Details are beginning to emerge about the ongoing merger controversy that is rocking the world of professional golf.
- On June 6, PGA Tour commissioner Jay Monahan announced a merger with Saudi-backed LIV Golf and Europe’s DP World Tour.
- In the following weeks, multiple Congressional and Department Of Justice statements confirmed that prominent Democratic politicians are eager to scrutinize, investigate, and penalize the merger.
- On Tuesday, CNBC released a five-page memo revealing details about the proposed merger, noting that the three entities plan to create a for-profit subsidiary of PGA Tour that will manage commercial assets for tours, leaving PGA Tour to manage competitions.
- PGA Tour will be given a permanent controlling interest over the new entity’s board of directors.
- Also Tuesday, PGA Tour held a policy board meeting in Detroit, discussing the ongoing litigation surrounding the merger, particularly over disagreements with LIV Golf.
Why It’s Important
After three weeks of controversy, the first details of the PGA Tour’s plans are beginning to come into focus. This has not stopped federal scrutiny, as a Senate hearing is still scheduled to be held on July 11 to discuss the state of the merger with representatives from all three entities.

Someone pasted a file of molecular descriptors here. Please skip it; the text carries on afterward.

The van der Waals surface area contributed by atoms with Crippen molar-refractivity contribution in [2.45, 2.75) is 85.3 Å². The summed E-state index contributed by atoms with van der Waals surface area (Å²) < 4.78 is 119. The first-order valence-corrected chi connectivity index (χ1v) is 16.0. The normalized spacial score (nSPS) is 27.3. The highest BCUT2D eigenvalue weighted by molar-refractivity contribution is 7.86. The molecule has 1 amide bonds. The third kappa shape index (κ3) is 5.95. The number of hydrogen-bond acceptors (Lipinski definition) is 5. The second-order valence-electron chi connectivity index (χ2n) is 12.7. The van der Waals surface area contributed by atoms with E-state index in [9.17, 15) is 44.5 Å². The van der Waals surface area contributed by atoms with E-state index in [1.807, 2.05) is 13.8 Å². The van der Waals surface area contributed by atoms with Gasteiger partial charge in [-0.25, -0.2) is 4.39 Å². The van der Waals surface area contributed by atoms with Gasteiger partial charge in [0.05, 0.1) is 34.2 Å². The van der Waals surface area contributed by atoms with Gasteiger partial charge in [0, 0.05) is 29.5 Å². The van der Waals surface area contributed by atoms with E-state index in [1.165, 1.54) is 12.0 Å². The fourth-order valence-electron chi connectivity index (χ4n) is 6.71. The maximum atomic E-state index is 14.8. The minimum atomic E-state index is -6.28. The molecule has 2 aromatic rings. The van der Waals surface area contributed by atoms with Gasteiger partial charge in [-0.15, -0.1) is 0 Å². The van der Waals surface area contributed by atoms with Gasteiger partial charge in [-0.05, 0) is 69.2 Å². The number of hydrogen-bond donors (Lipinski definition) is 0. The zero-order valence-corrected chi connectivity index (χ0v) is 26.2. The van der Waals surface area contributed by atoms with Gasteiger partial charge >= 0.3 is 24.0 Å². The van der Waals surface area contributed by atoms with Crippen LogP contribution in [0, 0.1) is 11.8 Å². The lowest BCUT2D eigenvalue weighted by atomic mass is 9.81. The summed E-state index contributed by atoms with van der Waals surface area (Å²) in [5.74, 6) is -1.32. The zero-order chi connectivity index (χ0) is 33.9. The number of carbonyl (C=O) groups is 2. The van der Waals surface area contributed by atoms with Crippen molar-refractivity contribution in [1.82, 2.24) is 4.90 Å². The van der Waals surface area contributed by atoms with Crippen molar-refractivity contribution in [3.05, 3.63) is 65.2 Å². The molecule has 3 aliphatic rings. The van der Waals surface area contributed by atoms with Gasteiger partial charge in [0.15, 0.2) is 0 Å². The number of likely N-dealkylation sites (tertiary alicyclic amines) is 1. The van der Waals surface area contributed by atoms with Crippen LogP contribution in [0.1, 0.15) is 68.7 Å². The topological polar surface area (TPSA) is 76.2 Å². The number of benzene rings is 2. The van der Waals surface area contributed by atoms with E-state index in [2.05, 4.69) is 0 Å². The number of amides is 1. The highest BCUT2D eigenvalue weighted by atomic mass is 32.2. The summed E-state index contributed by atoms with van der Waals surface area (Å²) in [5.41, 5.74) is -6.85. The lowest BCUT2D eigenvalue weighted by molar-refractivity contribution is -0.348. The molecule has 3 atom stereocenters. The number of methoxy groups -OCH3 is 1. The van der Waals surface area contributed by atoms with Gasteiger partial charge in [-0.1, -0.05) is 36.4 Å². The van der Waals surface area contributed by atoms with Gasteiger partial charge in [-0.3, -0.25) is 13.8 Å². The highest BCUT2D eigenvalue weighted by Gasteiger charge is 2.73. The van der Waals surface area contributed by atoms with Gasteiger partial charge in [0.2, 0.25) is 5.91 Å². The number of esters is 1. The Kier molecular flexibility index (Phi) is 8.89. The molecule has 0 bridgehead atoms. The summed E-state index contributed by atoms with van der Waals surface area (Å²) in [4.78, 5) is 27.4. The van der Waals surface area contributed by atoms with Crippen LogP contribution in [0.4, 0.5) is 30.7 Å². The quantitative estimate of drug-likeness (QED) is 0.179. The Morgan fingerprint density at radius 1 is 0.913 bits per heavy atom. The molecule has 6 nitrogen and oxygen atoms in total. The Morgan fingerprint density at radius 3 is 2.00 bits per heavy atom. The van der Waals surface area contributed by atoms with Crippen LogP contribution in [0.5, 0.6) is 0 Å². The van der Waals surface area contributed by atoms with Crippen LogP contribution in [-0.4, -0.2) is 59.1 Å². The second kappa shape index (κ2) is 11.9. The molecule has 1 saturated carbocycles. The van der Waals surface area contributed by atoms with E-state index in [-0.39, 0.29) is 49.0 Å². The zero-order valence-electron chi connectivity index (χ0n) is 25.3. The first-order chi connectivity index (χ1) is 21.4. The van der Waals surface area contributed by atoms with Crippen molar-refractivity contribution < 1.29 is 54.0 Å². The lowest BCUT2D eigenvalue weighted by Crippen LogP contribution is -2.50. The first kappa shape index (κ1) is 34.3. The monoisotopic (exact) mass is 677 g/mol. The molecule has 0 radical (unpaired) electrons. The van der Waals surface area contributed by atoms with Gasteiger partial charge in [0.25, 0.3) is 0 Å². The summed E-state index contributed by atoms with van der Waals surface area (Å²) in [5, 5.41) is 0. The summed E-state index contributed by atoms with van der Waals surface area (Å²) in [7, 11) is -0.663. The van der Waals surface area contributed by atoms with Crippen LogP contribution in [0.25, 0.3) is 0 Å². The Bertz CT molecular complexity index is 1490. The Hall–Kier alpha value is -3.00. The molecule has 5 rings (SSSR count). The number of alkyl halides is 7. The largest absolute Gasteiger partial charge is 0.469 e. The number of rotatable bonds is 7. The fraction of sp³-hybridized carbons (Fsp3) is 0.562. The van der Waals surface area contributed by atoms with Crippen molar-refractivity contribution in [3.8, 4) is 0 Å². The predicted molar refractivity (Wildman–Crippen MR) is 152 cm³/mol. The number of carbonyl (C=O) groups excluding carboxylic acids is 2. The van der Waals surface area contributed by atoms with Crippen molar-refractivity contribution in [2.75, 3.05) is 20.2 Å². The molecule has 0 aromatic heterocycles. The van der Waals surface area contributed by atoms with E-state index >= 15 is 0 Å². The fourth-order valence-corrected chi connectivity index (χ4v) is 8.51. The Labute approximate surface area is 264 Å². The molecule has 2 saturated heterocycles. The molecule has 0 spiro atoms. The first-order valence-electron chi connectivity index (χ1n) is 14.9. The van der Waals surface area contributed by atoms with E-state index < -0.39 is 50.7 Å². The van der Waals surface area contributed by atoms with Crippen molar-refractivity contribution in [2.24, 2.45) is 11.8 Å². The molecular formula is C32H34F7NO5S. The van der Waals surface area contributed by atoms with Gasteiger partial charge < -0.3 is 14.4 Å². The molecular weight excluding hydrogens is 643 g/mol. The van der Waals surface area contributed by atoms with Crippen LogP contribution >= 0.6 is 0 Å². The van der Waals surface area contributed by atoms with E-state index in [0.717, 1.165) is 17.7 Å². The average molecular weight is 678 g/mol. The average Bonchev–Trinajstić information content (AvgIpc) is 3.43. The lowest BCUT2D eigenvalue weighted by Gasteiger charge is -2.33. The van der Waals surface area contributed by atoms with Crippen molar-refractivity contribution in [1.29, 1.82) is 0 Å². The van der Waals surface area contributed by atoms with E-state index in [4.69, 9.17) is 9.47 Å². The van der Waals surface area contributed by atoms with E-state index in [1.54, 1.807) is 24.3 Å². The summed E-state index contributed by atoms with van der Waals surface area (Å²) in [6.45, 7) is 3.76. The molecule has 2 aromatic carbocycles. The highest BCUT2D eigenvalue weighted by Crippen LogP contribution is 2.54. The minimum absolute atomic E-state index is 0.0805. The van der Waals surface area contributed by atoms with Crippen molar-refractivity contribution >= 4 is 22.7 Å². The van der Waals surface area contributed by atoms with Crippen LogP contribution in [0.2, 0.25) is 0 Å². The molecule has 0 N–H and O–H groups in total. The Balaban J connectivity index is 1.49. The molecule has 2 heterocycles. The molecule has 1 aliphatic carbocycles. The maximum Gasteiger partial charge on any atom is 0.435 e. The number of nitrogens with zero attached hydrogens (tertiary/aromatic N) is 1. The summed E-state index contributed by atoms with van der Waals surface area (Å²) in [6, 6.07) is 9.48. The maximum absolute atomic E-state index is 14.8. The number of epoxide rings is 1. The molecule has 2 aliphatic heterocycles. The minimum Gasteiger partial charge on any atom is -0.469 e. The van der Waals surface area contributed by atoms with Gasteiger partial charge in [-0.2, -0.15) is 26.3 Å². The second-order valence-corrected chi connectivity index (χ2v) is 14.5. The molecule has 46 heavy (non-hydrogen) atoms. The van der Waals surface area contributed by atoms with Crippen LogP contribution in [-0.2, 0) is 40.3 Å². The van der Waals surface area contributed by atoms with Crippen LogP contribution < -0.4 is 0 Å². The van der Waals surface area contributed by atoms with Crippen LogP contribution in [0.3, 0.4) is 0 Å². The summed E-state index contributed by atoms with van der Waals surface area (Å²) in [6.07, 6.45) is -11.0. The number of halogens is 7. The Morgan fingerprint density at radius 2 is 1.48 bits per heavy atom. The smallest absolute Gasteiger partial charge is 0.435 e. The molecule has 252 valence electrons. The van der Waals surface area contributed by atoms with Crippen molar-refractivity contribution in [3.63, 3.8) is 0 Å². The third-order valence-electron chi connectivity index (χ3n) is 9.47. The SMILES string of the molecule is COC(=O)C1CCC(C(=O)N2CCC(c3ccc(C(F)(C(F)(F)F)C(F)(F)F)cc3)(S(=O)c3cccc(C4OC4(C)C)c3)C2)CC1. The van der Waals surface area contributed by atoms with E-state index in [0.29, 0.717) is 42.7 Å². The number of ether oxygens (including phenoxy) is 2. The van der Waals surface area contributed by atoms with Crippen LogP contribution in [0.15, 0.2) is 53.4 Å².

The merger has brought condemnation from the government due to its association with Saudi-Arabian politicians with records of human-rights violations. LIV Golf is controlled in part by the Saudi Crown Prince Mohammed bin Salman, who has been accused of attempting to use the league to improve his country’s image.
The deal could still fall apart for non-governmental reasons. Both PGA Tour and LIV have active outstanding litigation filed against each other over anti-trust violations, in addition to multiple lawsuits, which were discussed at Tuesday’s meeting, CNBC notes.
“Management, with input from our Player Directors, has now begun a new phase of negotiations to determine if the tour can reach a definitive agreement that is in the best interests of our players, fans, sponsors, partners, and the game overall,” says a Tuesday statement from PGA Tour spokesman.
If the deal falls through, PGA Tour stands to face the scrutiny of its own players. The lack of a deal could place PGA Tour in a funding nightmare that shakes many of its players’ faith in the organization. Many players could leap towards other leagues like LIV for better financial opportunities, Yahoo Sports notes.
“I would say I felt appreciation that we got to this point where we’re working together because it makes me confident with where the game of golf is headed in the future. We felt like it would be about two years roughly before we got to that point. It took a year and a half or six months quicker than I thought it would be,” says LIV player Phil Mickelson, who broke his silence on the matter in a statement to ESPN last week.